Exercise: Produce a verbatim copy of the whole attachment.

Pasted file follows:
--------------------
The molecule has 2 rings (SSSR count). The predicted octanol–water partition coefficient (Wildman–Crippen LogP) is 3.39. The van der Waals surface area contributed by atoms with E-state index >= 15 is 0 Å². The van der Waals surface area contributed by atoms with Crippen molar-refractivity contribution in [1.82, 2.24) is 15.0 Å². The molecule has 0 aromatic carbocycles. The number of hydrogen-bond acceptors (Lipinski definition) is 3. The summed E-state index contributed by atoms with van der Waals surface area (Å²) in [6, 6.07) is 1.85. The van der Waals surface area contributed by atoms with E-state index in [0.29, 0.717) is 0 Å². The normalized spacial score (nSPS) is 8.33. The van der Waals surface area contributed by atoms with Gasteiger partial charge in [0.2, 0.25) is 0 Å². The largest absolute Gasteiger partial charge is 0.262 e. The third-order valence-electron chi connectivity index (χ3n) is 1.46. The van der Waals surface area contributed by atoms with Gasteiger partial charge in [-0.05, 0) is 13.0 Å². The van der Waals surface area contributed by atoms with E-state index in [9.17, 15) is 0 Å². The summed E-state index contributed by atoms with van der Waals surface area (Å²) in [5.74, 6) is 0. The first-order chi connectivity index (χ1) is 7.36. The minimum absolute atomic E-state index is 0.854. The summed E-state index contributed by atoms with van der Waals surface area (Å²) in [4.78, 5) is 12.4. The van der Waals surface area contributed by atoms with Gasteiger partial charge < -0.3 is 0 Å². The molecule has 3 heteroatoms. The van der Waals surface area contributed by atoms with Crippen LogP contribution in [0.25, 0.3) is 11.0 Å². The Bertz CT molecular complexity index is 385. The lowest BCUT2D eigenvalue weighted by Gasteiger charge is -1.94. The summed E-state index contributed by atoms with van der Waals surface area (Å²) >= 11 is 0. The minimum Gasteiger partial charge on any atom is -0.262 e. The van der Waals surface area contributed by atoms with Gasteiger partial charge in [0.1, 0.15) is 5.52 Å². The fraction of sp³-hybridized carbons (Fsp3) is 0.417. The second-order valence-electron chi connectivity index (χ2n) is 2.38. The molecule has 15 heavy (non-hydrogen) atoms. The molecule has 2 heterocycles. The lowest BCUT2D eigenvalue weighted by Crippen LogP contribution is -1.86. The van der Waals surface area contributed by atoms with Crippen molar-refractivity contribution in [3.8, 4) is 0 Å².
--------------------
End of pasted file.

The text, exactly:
The molecule has 2 rings (SSSR count). The predicted octanol–water partition coefficient (Wildman–Crippen LogP) is 3.39. The van der Waals surface area contributed by atoms with E-state index >= 15 is 0 Å². The van der Waals surface area contributed by atoms with Crippen molar-refractivity contribution in [1.82, 2.24) is 15.0 Å². The molecule has 0 aromatic carbocycles. The number of hydrogen-bond acceptors (Lipinski definition) is 3. The summed E-state index contributed by atoms with van der Waals surface area (Å²) in [6, 6.07) is 1.85. The van der Waals surface area contributed by atoms with E-state index in [0.29, 0.717) is 0 Å². The normalized spacial score (nSPS) is 8.33. The van der Waals surface area contributed by atoms with Gasteiger partial charge in [0.2, 0.25) is 0 Å². The largest absolute Gasteiger partial charge is 0.262 e. The third-order valence-electron chi connectivity index (χ3n) is 1.46. The van der Waals surface area contributed by atoms with Gasteiger partial charge in [-0.05, 0) is 13.0 Å². The van der Waals surface area contributed by atoms with E-state index in [9.17, 15) is 0 Å². The summed E-state index contributed by atoms with van der Waals surface area (Å²) in [5.74, 6) is 0. The first-order chi connectivity index (χ1) is 7.36. The minimum absolute atomic E-state index is 0.854. The summed E-state index contributed by atoms with van der Waals surface area (Å²) in [4.78, 5) is 12.4. The van der Waals surface area contributed by atoms with Gasteiger partial charge < -0.3 is 0 Å². The molecule has 3 heteroatoms. The van der Waals surface area contributed by atoms with Crippen LogP contribution in [0.25, 0.3) is 11.0 Å². The Bertz CT molecular complexity index is 385. The lowest BCUT2D eigenvalue weighted by Gasteiger charge is -1.94. The summed E-state index contributed by atoms with van der Waals surface area (Å²) >= 11 is 0. The minimum Gasteiger partial charge on any atom is -0.262 e. The van der Waals surface area contributed by atoms with Gasteiger partial charge in [0.1, 0.15) is 5.52 Å². The fraction of sp³-hybridized carbons (Fsp3) is 0.417. The second-order valence-electron chi connectivity index (χ2n) is 2.38. The molecule has 15 heavy (non-hydrogen) atoms. The molecule has 2 heterocycles. The lowest BCUT2D eigenvalue weighted by Crippen LogP contribution is -1.86. The van der Waals surface area contributed by atoms with Crippen molar-refractivity contribution in [3.8, 4) is 0 Å².